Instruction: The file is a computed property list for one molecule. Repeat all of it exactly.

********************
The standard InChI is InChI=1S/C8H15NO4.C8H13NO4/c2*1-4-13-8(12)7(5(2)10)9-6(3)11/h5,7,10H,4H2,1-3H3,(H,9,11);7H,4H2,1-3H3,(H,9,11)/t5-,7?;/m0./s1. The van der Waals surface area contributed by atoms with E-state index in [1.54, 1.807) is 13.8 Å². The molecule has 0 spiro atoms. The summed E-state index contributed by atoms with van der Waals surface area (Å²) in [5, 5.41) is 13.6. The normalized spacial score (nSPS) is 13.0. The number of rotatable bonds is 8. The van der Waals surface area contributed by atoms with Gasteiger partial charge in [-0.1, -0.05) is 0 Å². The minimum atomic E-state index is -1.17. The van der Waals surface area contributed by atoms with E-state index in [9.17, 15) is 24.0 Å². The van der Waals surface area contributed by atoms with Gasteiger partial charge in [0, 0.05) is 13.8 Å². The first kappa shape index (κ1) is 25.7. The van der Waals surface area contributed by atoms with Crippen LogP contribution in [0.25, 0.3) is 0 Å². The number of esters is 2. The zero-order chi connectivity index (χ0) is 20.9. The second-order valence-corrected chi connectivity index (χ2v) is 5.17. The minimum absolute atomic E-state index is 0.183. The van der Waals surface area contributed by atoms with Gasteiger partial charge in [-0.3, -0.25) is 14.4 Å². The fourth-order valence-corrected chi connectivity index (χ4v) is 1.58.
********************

The standard InChI is InChI=1S/C8H15NO4.C8H13NO4/c2*1-4-13-8(12)7(5(2)10)9-6(3)11/h5,7,10H,4H2,1-3H3,(H,9,11);7H,4H2,1-3H3,(H,9,11)/t5-,7?;/m0./s1. The van der Waals surface area contributed by atoms with E-state index in [1.54, 1.807) is 13.8 Å². The molecule has 0 spiro atoms. The summed E-state index contributed by atoms with van der Waals surface area (Å²) in [5, 5.41) is 13.6. The normalized spacial score (nSPS) is 13.0. The number of rotatable bonds is 8. The van der Waals surface area contributed by atoms with Gasteiger partial charge in [-0.1, -0.05) is 0 Å². The minimum atomic E-state index is -1.17. The van der Waals surface area contributed by atoms with E-state index in [9.17, 15) is 24.0 Å². The van der Waals surface area contributed by atoms with Gasteiger partial charge in [0, 0.05) is 13.8 Å². The first kappa shape index (κ1) is 25.7. The van der Waals surface area contributed by atoms with Crippen LogP contribution in [0.25, 0.3) is 0 Å². The number of esters is 2. The zero-order chi connectivity index (χ0) is 20.9. The second-order valence-corrected chi connectivity index (χ2v) is 5.17. The minimum absolute atomic E-state index is 0.183. The van der Waals surface area contributed by atoms with Gasteiger partial charge in [-0.3, -0.25) is 14.4 Å². The fourth-order valence-corrected chi connectivity index (χ4v) is 1.58.